For most organisations, managing their rapidly-expanding IT infrastructure can be a challenging endeavour. As more components and applications are added to the infrastructure, even experienced IT teams struggle to keep pace with its increasing scale and scope using manual processes.
To counter this increasingly complex reality of managing rapidly expanding environments, Infrastructure as Code, or IaC, has emerged as a technology to eliminate these infrastructure configuration management challenges and eliminate manual effort.
With IaC, infrastructure specifications are added to configuration files. These files are then used to provision and manage infrastructure, so there’s no need to do these steps manually every time an application is deployed or upgraded.
In addition to simplifying infrastructure configurations, IaC also ensures that a consistent environment is provisioned every time and prevents undocumented configuration changes.
Over the years, many tools have emerged to help organisations set up and manage their IaC needs. One of the most popular is Terraform.
Terraform is a cloud-agnostic, IaC software tool that enables organisations to describe their entire infrastructure in the form of code and easily manage their IT stack through automation.
IaC is a great approach; however, as with traditional configuration and deployment, it can introduce security issues for organisations if developers don’t follow security best practices.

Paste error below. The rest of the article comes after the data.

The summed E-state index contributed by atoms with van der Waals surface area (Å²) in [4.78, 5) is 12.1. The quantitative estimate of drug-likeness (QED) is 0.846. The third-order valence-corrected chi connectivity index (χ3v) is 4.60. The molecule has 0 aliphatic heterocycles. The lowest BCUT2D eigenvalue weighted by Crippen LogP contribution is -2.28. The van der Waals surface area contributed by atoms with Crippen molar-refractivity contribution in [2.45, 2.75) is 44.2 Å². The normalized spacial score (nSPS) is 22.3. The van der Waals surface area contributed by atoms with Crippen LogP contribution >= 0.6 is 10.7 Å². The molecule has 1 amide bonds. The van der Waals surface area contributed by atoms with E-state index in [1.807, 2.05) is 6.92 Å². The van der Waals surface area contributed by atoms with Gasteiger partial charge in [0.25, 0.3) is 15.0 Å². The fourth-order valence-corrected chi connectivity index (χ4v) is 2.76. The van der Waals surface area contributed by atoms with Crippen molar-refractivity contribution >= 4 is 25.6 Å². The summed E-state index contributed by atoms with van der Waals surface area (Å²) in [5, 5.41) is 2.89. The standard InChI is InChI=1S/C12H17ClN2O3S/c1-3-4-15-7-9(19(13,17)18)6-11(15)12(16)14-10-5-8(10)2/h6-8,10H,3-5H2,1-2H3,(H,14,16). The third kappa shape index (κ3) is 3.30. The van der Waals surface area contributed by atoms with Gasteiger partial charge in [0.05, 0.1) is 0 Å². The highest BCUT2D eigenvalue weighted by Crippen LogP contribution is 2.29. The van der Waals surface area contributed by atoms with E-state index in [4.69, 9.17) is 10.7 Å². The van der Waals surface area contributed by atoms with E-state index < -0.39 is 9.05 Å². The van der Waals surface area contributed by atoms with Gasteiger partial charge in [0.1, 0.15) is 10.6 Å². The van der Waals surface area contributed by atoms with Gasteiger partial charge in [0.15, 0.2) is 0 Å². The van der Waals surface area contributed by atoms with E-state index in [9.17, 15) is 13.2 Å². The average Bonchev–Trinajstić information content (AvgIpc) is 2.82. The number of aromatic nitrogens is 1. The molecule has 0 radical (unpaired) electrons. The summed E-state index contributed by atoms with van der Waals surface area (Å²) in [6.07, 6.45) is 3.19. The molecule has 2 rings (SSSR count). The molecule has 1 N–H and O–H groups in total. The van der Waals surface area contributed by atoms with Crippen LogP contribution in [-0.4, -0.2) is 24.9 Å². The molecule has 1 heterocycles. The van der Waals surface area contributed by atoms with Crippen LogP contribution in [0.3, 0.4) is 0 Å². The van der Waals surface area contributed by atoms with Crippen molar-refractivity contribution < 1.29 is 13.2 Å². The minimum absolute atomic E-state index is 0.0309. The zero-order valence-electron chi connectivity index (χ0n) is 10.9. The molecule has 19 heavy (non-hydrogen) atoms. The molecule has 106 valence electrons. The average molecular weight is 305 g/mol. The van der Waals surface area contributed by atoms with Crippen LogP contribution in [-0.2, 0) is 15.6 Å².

So, what can your organisation do to avoid common issues and adopt desirable practices with Terraform?
This article will explore how SecureFlag’s new cloud security training labs can help you make the most of Terraform and IaC while keeping security risks out of your enterprise.
Terraform can easily provision, manage, and orchestrate an entire IT ecosystem via IaC, regardless of whether it is a single-cloud or multi-cloud deployment.
A single Terraform configuration allows users to quickly build all the required infrastructure resources and easily manage them in parallel, even if different providers and multiple clouds are involved. Since the same syntax can be reused for all deployments, there’s no need to use multiple tools and technologies.
Terraform supports 100+ cloud providers, including the three largest - AWS, Azure, and GCP. Once you configure and authenticate your cloud provider, you can define any number of cloud resources in a configuration file to modify your infrastructure as needed.
Terraform also supports state management. It keeps track of all changes in an environment and maintains up-to-date information about what the current infrastructure should look like. These state files can help close gaps between the infrastructure’s current state (what is) and desired state (what should be).
In sum, when it comes to simplifying infrastructure management using IaC, Terraform is one of the most user-friendly tools available today. Plus, it is platform-agnostic and works with any cloud provider. It is also agentless, meaning there’s no need to install agent software on servers to use Terraform.
As we have already seen, IaC enables organisations to quickly set up and scale their infrastructure across multiple cloud environments and providers. It works by adding layers of configuration and abstraction to cloud resource provisioning.
But this is exactly why it also presents new security risks in cloud environments. One cause of these risks is that modules are built to optimise infrastructure functionality and performance, so security sometimes gets overlooked. The result: the organization could become vulnerable to a variety of security threats as the attack surface can be pretty large since you can do almost anything you can do on the cloud using IaC.